In December 2007, the FASB issued SFAS No. 141 (revised 2007), "Business Combinations" ("SFAS 141R"). SFAS 141R establishes principles and requirements for how the acquirer of a business recognizes and measures in its financial statements the identifiable assets acquired, the liabilities assumed, and any noncontrolling interest in the acquiree. SFAS 141R also provides guidance for recognizing and measuring goodwill acquired in the business combination and determines what information to disclose to enable users of the financial statements to evaluate the nature and financial effects of the business combination. Among other requirements, SFAS 141R expands the definition of a business combination, requires acquisitions to be accounted for at fair value, and requires transaction costs and restructuring charges to be expensed. SFAS 141R is effective for fiscal years beginning on or after December 15, 2008. SFAS 141R will only impact the Company if it is involved in a business combination.

        In December 2007, the FASB issued SFAS No. 160, "Noncontrolling Interests in Consolidated Financial Statements—an amendment of ARB No. 51" ("SFAS 160"). SFAS 160 establishes accounting and reporting standards for the noncontrolling interest in a subsidiary and for the deconsolidation of a subsidiary. It clarifies that a noncontrolling interest in a subsidiary is an ownership interest in the consolidated entity that should be reported as equity in the consolidated financial statements. SFAS 160 is effective for fiscal years beginning on or after December 15, 2008. The Company does not expect the adoption of SFAS 160 to have a material impact on its consolidated financial statements.

        In December 2007, the FASB ratified the consensus reached by the EITF in EITF Issue No. 07-1, "Accounting for Collaborative Arrangements" ("EITF 07-1"). EITF 07-1 defines collaborative arrangements and establishes reporting requirements for transactions between participants in a collaborative arrangement and between participants in the arrangement and third parties. EITF 07-1 also establishes the appropriate income statement presentation and classification for joint operating activities and payments between participants, as well as the sufficiency of the disclosures related to these arrangements. EITF 07-1 is effective for fiscal years beginning after December 15, 2008, and interim periods within those fiscal years. Retrospective application to all prior periods presented is required for all collaborative arrangements existing as of the effective date. The Company does not expect the adoption of EITF 07-1 to have a material impact on its consolidated financial statements.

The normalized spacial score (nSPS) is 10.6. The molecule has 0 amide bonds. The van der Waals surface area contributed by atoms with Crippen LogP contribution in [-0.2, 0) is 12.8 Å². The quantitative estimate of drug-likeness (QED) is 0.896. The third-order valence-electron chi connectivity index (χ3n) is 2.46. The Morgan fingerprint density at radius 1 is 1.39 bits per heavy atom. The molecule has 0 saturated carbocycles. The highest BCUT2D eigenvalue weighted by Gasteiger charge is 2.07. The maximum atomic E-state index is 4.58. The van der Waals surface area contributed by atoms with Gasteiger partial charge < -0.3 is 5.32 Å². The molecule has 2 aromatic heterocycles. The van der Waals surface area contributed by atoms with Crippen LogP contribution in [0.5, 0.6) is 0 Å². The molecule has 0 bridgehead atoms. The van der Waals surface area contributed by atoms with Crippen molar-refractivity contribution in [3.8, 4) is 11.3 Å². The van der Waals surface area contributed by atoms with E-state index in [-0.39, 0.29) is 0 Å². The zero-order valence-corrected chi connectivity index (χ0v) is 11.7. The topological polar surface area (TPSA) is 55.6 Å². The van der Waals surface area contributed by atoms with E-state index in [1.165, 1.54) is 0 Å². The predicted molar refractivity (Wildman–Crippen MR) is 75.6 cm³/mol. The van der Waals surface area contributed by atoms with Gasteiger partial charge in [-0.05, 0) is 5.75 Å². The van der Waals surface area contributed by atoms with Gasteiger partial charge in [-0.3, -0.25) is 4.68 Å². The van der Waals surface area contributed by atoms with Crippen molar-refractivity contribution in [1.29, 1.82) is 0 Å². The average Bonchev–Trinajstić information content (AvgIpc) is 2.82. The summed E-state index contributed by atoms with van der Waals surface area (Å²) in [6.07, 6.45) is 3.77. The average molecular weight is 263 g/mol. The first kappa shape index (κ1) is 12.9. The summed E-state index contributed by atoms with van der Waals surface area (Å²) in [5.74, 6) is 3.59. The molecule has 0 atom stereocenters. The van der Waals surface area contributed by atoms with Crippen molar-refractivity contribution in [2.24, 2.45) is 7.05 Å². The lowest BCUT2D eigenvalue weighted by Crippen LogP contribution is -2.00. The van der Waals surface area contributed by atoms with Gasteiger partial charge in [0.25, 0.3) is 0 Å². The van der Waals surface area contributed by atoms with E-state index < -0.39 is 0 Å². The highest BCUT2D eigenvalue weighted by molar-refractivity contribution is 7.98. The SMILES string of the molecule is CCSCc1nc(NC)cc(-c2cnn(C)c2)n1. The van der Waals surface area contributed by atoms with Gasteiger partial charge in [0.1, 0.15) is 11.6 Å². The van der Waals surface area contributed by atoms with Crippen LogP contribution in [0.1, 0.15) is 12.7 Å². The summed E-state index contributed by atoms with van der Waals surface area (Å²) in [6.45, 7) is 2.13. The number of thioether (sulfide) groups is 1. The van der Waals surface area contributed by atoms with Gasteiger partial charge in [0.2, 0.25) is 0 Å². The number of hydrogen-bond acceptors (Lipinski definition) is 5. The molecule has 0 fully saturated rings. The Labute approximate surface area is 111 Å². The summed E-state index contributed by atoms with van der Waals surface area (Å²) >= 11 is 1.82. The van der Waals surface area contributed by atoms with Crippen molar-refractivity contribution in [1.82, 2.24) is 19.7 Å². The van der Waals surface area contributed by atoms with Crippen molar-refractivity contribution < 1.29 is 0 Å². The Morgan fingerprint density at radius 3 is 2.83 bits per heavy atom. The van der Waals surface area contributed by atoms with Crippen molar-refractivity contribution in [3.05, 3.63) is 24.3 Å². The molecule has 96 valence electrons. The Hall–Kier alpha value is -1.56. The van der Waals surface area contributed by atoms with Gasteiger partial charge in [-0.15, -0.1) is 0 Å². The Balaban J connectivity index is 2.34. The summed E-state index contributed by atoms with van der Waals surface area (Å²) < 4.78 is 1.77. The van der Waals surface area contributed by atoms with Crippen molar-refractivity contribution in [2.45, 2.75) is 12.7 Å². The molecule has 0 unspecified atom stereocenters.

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NOTES TO CONSOLIDATED FINANCIAL STATEMENTS (Continued)

3.    PURCHASED IN-PROCESS RESEARCH AND DEVELOPMENT EXPENSE

        In September 2005, the Company recorded a $1.2 million pre-tax charge for in-process research and development related to the acquisition of technology and intellectual property. The acquired assets are expected to be utilized in the Company's existing mitral valve repair research and development efforts. Additional design developments, bench testing, pre-clinical studies and human clinical studies must be successfully completed prior to selling any product.